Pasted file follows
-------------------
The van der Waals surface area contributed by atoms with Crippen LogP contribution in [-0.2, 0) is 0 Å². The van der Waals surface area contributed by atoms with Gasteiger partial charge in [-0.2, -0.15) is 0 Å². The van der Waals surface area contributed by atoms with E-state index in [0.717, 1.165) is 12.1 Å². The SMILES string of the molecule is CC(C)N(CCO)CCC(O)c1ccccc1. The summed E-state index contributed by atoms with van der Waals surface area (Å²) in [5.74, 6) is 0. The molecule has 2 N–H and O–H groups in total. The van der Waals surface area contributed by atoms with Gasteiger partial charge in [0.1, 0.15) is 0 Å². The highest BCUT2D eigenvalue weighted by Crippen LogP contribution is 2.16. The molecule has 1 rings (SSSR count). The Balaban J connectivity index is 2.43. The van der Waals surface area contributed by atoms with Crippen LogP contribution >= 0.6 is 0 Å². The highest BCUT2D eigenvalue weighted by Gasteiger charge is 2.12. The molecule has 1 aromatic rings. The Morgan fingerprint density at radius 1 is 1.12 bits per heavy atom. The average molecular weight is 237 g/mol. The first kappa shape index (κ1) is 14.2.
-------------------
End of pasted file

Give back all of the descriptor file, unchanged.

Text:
The van der Waals surface area contributed by atoms with Crippen LogP contribution in [-0.2, 0) is 0 Å². The van der Waals surface area contributed by atoms with Gasteiger partial charge in [-0.2, -0.15) is 0 Å². The van der Waals surface area contributed by atoms with E-state index in [0.717, 1.165) is 12.1 Å². The SMILES string of the molecule is CC(C)N(CCO)CCC(O)c1ccccc1. The summed E-state index contributed by atoms with van der Waals surface area (Å²) in [5.74, 6) is 0. The molecule has 2 N–H and O–H groups in total. The van der Waals surface area contributed by atoms with Gasteiger partial charge in [0.1, 0.15) is 0 Å². The highest BCUT2D eigenvalue weighted by Crippen LogP contribution is 2.16. The molecule has 1 rings (SSSR count). The Balaban J connectivity index is 2.43. The van der Waals surface area contributed by atoms with Crippen LogP contribution >= 0.6 is 0 Å². The highest BCUT2D eigenvalue weighted by Gasteiger charge is 2.12. The molecule has 1 aromatic rings. The Morgan fingerprint density at radius 1 is 1.12 bits per heavy atom. The average molecular weight is 237 g/mol. The first kappa shape index (κ1) is 14.2.